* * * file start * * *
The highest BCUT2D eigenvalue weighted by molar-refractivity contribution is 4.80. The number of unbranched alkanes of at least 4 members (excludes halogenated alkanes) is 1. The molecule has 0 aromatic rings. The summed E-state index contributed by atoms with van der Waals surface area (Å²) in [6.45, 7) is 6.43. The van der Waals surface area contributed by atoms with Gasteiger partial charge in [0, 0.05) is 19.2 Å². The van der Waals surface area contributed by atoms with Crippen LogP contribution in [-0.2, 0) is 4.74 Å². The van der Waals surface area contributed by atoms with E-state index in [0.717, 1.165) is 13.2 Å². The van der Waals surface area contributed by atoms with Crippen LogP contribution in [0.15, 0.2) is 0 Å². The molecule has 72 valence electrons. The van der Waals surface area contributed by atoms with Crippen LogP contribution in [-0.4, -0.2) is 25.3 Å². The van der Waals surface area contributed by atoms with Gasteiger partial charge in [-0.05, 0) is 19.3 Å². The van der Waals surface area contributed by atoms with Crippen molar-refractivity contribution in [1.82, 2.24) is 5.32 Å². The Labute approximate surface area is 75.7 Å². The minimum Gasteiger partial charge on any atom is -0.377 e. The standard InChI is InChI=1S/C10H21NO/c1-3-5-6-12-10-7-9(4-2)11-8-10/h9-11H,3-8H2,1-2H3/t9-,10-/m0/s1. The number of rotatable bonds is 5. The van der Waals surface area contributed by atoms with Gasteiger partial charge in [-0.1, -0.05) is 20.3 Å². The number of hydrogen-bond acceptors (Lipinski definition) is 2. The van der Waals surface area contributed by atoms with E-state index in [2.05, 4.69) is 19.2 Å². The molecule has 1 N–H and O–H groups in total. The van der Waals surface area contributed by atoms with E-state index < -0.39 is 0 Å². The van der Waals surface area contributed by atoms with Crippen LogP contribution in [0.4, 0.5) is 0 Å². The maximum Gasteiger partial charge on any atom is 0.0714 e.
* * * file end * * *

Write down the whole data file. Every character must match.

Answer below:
The highest BCUT2D eigenvalue weighted by molar-refractivity contribution is 4.80. The number of unbranched alkanes of at least 4 members (excludes halogenated alkanes) is 1. The molecule has 0 aromatic rings. The summed E-state index contributed by atoms with van der Waals surface area (Å²) in [6.45, 7) is 6.43. The van der Waals surface area contributed by atoms with Gasteiger partial charge in [0, 0.05) is 19.2 Å². The van der Waals surface area contributed by atoms with Crippen LogP contribution in [-0.2, 0) is 4.74 Å². The van der Waals surface area contributed by atoms with E-state index in [0.717, 1.165) is 13.2 Å². The van der Waals surface area contributed by atoms with Crippen LogP contribution in [0.15, 0.2) is 0 Å². The molecule has 72 valence electrons. The van der Waals surface area contributed by atoms with Crippen LogP contribution in [-0.4, -0.2) is 25.3 Å². The van der Waals surface area contributed by atoms with Gasteiger partial charge in [-0.05, 0) is 19.3 Å². The van der Waals surface area contributed by atoms with Crippen molar-refractivity contribution in [1.82, 2.24) is 5.32 Å². The Labute approximate surface area is 75.7 Å². The minimum Gasteiger partial charge on any atom is -0.377 e. The standard InChI is InChI=1S/C10H21NO/c1-3-5-6-12-10-7-9(4-2)11-8-10/h9-11H,3-8H2,1-2H3/t9-,10-/m0/s1. The number of rotatable bonds is 5. The van der Waals surface area contributed by atoms with Gasteiger partial charge in [-0.1, -0.05) is 20.3 Å². The number of hydrogen-bond acceptors (Lipinski definition) is 2. The van der Waals surface area contributed by atoms with E-state index in [2.05, 4.69) is 19.2 Å². The molecule has 1 N–H and O–H groups in total. The van der Waals surface area contributed by atoms with E-state index < -0.39 is 0 Å². The van der Waals surface area contributed by atoms with Crippen LogP contribution in [0.4, 0.5) is 0 Å². The maximum Gasteiger partial charge on any atom is 0.0714 e.